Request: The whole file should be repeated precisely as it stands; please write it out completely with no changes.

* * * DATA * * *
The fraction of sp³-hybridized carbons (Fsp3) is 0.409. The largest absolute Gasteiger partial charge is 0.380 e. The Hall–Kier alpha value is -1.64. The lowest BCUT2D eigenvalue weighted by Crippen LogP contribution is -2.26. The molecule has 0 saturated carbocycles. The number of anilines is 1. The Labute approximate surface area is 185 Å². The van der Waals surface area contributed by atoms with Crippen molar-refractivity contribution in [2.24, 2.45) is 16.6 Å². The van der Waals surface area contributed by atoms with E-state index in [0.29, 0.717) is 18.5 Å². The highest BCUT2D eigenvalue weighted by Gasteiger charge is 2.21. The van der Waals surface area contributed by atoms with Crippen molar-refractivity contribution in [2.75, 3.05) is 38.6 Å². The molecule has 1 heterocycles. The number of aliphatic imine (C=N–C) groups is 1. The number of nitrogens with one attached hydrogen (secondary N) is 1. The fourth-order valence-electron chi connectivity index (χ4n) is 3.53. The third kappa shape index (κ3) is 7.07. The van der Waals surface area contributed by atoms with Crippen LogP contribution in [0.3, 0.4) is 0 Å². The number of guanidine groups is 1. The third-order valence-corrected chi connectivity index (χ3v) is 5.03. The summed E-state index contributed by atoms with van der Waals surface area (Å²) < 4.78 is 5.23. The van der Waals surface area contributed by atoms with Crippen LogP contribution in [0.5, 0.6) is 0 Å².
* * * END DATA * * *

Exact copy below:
The fraction of sp³-hybridized carbons (Fsp3) is 0.409. The largest absolute Gasteiger partial charge is 0.380 e. The Hall–Kier alpha value is -1.64. The lowest BCUT2D eigenvalue weighted by Crippen LogP contribution is -2.26. The molecule has 0 saturated carbocycles. The number of anilines is 1. The Labute approximate surface area is 185 Å². The van der Waals surface area contributed by atoms with Crippen molar-refractivity contribution in [2.24, 2.45) is 16.6 Å². The van der Waals surface area contributed by atoms with E-state index in [0.29, 0.717) is 18.5 Å². The highest BCUT2D eigenvalue weighted by Gasteiger charge is 2.21. The van der Waals surface area contributed by atoms with Crippen molar-refractivity contribution in [2.75, 3.05) is 38.6 Å². The molecule has 1 heterocycles. The number of aliphatic imine (C=N–C) groups is 1. The number of nitrogens with one attached hydrogen (secondary N) is 1. The fourth-order valence-electron chi connectivity index (χ4n) is 3.53. The third kappa shape index (κ3) is 7.07. The van der Waals surface area contributed by atoms with Crippen LogP contribution in [0.3, 0.4) is 0 Å². The number of guanidine groups is 1. The third-order valence-corrected chi connectivity index (χ3v) is 5.03. The summed E-state index contributed by atoms with van der Waals surface area (Å²) < 4.78 is 5.23. The van der Waals surface area contributed by atoms with Crippen LogP contribution in [0.5, 0.6) is 0 Å².